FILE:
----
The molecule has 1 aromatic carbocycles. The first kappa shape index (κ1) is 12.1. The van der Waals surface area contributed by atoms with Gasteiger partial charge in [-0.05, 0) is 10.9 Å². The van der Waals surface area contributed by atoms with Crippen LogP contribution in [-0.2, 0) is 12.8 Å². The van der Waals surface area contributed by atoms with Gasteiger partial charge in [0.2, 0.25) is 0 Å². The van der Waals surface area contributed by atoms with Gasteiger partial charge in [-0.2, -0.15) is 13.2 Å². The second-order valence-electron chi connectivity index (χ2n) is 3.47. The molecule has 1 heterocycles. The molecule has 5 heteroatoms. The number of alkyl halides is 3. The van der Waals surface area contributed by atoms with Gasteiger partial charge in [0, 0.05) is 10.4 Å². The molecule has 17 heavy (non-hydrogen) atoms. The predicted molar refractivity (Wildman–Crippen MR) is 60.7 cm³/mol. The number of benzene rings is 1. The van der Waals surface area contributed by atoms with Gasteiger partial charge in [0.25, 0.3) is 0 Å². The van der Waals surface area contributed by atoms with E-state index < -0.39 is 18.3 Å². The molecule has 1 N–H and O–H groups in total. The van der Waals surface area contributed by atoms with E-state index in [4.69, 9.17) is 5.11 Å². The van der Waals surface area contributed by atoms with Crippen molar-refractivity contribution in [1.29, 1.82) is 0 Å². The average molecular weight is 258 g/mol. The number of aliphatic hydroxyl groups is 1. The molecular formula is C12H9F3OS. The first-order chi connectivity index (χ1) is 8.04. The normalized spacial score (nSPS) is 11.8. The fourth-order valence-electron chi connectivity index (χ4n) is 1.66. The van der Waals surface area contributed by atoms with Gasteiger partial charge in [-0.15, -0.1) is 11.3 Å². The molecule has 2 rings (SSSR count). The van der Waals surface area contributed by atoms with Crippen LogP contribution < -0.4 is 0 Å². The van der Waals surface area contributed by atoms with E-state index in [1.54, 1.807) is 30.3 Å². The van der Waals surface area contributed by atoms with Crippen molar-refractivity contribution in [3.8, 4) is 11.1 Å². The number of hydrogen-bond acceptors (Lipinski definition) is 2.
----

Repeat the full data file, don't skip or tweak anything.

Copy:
The molecule has 1 aromatic carbocycles. The first kappa shape index (κ1) is 12.1. The van der Waals surface area contributed by atoms with Gasteiger partial charge in [-0.05, 0) is 10.9 Å². The van der Waals surface area contributed by atoms with Crippen LogP contribution in [-0.2, 0) is 12.8 Å². The van der Waals surface area contributed by atoms with Gasteiger partial charge in [0.2, 0.25) is 0 Å². The van der Waals surface area contributed by atoms with Gasteiger partial charge in [-0.2, -0.15) is 13.2 Å². The second-order valence-electron chi connectivity index (χ2n) is 3.47. The molecule has 1 heterocycles. The molecule has 5 heteroatoms. The number of alkyl halides is 3. The van der Waals surface area contributed by atoms with Gasteiger partial charge in [0, 0.05) is 10.4 Å². The molecule has 17 heavy (non-hydrogen) atoms. The predicted molar refractivity (Wildman–Crippen MR) is 60.7 cm³/mol. The number of benzene rings is 1. The van der Waals surface area contributed by atoms with Gasteiger partial charge in [0.25, 0.3) is 0 Å². The van der Waals surface area contributed by atoms with E-state index < -0.39 is 18.3 Å². The molecule has 1 N–H and O–H groups in total. The van der Waals surface area contributed by atoms with E-state index in [4.69, 9.17) is 5.11 Å². The van der Waals surface area contributed by atoms with Crippen molar-refractivity contribution in [1.29, 1.82) is 0 Å². The average molecular weight is 258 g/mol. The number of aliphatic hydroxyl groups is 1. The molecular formula is C12H9F3OS. The first-order chi connectivity index (χ1) is 8.04. The normalized spacial score (nSPS) is 11.8. The fourth-order valence-electron chi connectivity index (χ4n) is 1.66. The van der Waals surface area contributed by atoms with Gasteiger partial charge in [-0.15, -0.1) is 11.3 Å². The molecule has 2 rings (SSSR count). The van der Waals surface area contributed by atoms with Crippen LogP contribution < -0.4 is 0 Å². The van der Waals surface area contributed by atoms with E-state index in [1.54, 1.807) is 30.3 Å². The van der Waals surface area contributed by atoms with Crippen molar-refractivity contribution in [3.8, 4) is 11.1 Å². The number of hydrogen-bond acceptors (Lipinski definition) is 2.